But German authorities got wind of their prey slipping between their fingers and informed their Swiss counterparts, who dismissed Grüninger in disgrace.
Swiss police came for Recha, too. They took the young wife and mother from her family and threw her into prison. In her cell, Recha hunched over as if to protect the tiny flame of life flickering within. But the darkness that had covered the world did not leave her unscathed. Slowly, the flame flickered out. Recha had lost her unborn baby.
And yet, in the face of pain and horror so great she could barely breathe, Recha’s determination and courage only grew.
“You are charged with illegally smuggling refugees into Switzerland and acquiring forged passports, among other offenses,” a grim-faced interrogator accused.
Recha raised swollen red eyes. “True,” she said quietly. “I believe a Higher Authority sanctioned my actions.”
“Who helped you?”
At this, Recha’s eyes flashed. “Do you really expect me to denounce the fathers of these families?” she demanded.
“We’ll see what you say when the judge sentences you,” the interrogator threatened. “You’re in deep trouble.”
The judge listened silently as the two sides presented their cases. Then, citing a lack of evidence, he dismissed all charges and summoned Recha Sternbuch to his private chambers. There, he handed her 100 francs — a contribution to her rescue efforts.
In the face of this episode, Recha only grew more determined. She smuggled people over the German and Austrian borders, arranged false documents, bought Chinese entry papers that allowed refugees to cross Switzerland and Italy and smuggle themselves into Palestine, and missed her own son’s Bar Mitzvah when she took a train — on Shabbat — to rescue a group of Jews in Vichy France. The imperative of saving a life overrides almost all other laws in Judaism, and so many lives were at stake.
Recha was not concerned with legalities when it came to rescuing people. Of all the Jewish rescue groups operating in Switzerland at the time, only she took up a discreet Polish offer — access to their diplomatic pouch, which meant censors couldn’t block her messages. She alerted New York contacts to the horrors of the Holocaust, leading to increased rescue efforts. She also used this channel to send secret messages and money to Jews in Nazi-occupied Europe.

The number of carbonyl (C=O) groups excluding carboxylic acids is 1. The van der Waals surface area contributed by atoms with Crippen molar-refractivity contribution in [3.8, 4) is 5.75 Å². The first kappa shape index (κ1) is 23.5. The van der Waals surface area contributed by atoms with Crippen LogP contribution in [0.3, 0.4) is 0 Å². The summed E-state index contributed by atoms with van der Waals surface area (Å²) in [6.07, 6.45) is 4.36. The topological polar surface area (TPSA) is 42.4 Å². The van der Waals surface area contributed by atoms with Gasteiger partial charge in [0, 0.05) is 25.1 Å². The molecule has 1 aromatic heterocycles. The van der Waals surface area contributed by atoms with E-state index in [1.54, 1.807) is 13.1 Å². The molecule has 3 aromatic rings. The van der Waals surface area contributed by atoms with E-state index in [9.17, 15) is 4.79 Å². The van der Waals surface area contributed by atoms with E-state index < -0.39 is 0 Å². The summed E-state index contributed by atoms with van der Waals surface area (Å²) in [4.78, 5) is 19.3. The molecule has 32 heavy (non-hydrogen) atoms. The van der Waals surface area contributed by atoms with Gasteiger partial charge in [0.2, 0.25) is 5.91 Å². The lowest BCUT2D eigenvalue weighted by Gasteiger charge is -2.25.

But the numbers, the sheer numbers… As Recha saved thousands, the Nazis destroyed millions. What to do?
She hatched a daring plan. She had connections with ex-fascist former president of Switzerland, Jean-Marie Musy. And Musy had connections with none other than Heinrich Himmler, the architect of the Holocaust himself. She and her husband enlisted Musy’s help. It was late 1944; Himmler could see Germany’s end coming. He regretted nothing, but he did want to save himself.
Musy whispered the lie Recha had concocted: “America is interested in an alliance. They want to join forces with you against the common enemy — Stalin.”
Himmler’s eyes widened. Exactly as he’d hoped! “I’m in,” he said shortly.
“Excellent.” Musy leaned back. “But you need to stop killing the Jews. The Americans, you know… they can’t stomach it.”
Himmler nodded slowly.
This stunning deception was helped along by the Vatican and US Intelligence. Was it really the reason Himmler ordered the end of the active Holocaust? Historians don’t know for sure, but it is a likely theory.
When the war finally ended and the world curled up to lick its wounds, Recha soldiered right on, collecting children hidden in monasteries, convents, and Gentile homes, bringing them back to their people — in place of the parents who would never come for them.
Recha Sternbuch was an unlikely hero. She herself never dreamed she’d be anything other than a wife and mother. But when the world fell to pieces, she discovered within herself a fierce, burning sense of mission, and remade herself as a warrior of uncompromising courage.
Who knows what extraordinary courage lies dormant inside each of us?